The stone, embellished with a significant coat of arms at its top, now exposed to weather, filth, and vegetation, records the life of one of Reading’s foremost dignitaries at the time as well as those of his family: Edward Dalby of the Inner Temple. Henry Hyde, Earl of Clarendon, described him as a man ‘of eminent loyalty and as wise a man as I have known of his rank’. He married Frances, daughter of Charles Holloway, also a lawyer. Dalby became Recorder (or High Steward) of Reading in 1669, replacing Daniel Blagrave, who had to flee the country for his involvement in regicide (as one of the signatories of King Charles I’s death warrant). Their daughter died young. Their son John, not mentioned in this text, continued the legacy of the Dalby family after his father’s death. Only a small street, Dalby Close in Hurst, Wokingham, still preserves the family’s name today.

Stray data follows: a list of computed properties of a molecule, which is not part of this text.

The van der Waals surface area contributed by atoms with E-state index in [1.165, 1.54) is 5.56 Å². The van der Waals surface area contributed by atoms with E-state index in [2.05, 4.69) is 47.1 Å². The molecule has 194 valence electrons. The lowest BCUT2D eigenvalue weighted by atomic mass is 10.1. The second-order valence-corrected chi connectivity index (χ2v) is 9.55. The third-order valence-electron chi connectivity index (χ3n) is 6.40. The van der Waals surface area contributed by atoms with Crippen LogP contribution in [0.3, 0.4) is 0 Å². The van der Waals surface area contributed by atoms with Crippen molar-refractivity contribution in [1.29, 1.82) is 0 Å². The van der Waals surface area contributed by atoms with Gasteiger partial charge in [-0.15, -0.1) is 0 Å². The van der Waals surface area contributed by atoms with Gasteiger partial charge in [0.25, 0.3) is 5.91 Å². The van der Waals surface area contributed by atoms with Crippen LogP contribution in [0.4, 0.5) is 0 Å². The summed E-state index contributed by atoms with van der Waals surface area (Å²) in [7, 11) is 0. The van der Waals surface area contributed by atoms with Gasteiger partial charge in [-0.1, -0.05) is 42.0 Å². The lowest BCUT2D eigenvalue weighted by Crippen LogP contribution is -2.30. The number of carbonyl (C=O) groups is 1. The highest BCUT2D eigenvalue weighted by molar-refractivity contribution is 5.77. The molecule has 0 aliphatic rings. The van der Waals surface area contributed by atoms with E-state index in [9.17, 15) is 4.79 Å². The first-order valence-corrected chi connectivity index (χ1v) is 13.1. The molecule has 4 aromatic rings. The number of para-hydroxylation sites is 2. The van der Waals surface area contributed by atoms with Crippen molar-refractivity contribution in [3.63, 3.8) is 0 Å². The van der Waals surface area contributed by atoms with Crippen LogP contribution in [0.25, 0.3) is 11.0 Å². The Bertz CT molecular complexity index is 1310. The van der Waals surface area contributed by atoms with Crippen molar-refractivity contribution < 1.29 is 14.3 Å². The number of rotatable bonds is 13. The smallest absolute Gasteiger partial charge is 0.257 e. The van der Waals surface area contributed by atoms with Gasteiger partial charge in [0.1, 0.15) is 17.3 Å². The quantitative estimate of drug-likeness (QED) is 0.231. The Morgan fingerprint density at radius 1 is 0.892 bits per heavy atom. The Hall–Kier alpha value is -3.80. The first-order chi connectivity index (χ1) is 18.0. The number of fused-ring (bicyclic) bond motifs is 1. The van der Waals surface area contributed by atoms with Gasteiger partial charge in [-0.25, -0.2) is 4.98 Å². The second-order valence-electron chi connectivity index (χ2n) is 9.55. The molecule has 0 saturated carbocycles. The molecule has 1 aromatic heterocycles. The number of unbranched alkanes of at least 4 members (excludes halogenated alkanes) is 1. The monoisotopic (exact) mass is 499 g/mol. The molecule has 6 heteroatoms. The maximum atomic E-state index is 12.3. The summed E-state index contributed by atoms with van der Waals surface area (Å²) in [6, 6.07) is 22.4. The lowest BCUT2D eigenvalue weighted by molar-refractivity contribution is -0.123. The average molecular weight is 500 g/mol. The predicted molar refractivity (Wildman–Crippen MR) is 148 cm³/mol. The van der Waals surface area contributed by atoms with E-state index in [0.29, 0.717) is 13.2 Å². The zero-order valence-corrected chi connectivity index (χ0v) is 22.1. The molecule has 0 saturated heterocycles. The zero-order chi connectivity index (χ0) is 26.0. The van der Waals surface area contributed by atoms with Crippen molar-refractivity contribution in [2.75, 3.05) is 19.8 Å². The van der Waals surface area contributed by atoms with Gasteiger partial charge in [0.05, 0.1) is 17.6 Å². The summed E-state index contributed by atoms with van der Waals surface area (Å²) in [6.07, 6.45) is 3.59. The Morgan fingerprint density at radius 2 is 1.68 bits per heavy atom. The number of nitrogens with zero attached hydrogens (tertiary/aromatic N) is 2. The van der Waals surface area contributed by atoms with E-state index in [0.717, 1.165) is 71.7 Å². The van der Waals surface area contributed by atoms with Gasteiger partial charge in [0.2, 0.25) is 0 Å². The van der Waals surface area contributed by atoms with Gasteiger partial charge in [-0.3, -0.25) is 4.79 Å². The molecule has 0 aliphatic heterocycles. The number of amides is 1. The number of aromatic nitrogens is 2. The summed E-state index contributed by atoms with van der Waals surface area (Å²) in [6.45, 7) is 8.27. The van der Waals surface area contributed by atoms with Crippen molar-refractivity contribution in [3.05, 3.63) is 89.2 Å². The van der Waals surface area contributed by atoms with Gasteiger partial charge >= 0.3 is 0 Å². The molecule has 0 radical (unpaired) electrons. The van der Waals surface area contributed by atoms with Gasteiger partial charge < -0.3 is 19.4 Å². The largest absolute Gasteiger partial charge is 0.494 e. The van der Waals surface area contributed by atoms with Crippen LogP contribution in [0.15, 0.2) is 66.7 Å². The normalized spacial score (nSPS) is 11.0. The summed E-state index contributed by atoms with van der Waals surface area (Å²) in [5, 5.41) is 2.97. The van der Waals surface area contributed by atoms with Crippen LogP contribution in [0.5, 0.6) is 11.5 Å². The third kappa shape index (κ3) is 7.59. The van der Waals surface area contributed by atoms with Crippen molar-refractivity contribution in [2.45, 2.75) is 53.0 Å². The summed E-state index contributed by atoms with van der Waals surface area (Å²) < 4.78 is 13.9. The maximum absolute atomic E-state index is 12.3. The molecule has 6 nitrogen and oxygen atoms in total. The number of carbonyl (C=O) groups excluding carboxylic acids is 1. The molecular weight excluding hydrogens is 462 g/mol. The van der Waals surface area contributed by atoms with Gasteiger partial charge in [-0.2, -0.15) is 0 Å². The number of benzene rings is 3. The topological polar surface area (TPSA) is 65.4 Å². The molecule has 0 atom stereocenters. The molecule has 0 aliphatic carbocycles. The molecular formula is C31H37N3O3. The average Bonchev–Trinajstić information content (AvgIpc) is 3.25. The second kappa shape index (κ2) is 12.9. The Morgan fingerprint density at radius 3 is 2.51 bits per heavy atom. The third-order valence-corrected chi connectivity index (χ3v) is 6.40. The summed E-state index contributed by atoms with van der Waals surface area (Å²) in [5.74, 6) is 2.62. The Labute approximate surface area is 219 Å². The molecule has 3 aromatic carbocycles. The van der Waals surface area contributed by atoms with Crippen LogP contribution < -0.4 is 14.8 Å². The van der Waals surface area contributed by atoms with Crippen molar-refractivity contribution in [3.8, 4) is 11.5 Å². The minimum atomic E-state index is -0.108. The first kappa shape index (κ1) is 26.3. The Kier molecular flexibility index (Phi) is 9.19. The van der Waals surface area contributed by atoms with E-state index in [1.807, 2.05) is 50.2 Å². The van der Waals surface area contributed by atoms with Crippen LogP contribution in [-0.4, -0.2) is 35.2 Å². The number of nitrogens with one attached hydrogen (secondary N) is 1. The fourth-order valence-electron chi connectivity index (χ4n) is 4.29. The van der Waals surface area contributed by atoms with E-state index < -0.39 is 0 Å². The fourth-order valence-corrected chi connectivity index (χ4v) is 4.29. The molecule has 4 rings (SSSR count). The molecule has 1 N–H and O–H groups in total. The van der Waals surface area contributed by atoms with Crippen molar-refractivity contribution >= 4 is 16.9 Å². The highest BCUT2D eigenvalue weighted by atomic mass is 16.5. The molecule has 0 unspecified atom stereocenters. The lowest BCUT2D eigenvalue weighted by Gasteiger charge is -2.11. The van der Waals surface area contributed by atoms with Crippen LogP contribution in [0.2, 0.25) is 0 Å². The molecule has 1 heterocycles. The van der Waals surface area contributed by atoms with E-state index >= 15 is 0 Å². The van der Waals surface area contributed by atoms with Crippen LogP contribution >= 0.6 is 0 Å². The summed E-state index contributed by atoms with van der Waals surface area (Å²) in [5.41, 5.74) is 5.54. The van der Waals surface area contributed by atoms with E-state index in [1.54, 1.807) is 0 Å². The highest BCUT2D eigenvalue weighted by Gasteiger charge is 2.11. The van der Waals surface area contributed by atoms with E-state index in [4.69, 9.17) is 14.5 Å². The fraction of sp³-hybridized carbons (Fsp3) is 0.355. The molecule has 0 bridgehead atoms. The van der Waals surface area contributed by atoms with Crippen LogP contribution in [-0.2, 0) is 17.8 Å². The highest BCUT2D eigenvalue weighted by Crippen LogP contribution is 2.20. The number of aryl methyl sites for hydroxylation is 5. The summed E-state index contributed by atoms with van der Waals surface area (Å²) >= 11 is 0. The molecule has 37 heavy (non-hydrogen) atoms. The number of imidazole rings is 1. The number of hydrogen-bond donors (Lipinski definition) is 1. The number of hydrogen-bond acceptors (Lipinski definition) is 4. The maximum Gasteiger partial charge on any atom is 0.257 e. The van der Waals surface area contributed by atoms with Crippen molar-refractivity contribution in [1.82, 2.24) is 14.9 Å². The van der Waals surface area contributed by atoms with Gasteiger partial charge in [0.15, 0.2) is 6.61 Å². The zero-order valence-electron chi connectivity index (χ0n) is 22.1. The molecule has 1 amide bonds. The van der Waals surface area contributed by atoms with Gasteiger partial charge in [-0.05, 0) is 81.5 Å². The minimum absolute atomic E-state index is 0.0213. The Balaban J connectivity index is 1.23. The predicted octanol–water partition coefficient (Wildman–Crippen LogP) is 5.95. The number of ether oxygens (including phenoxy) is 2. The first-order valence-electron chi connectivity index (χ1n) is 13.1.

A small step towards regaining collective memory?

There are well over 100 Latin inscriptions, from ancient to modern, in Reading – some of them well-known to everyone (like the one on the pedestal of the statue of Queen Victoria on Blagrave Street), others rather more cryptic and hidden away. Many of them have fascinating stories to tell, and they all add to the jigsaw puzzle that is the history of Reading. For the Latinist, they are also invaluable documents to understand the spread, role, and legacy of Latin in modern times. It is high time to collect these texts and to make them available to the public, in translation and with appropriate amounts of documentation, so that fading memory, in conjunction with a language barrier, will not soon turn into complete and utter oblivion.

http://www.reading.ac.uk/classics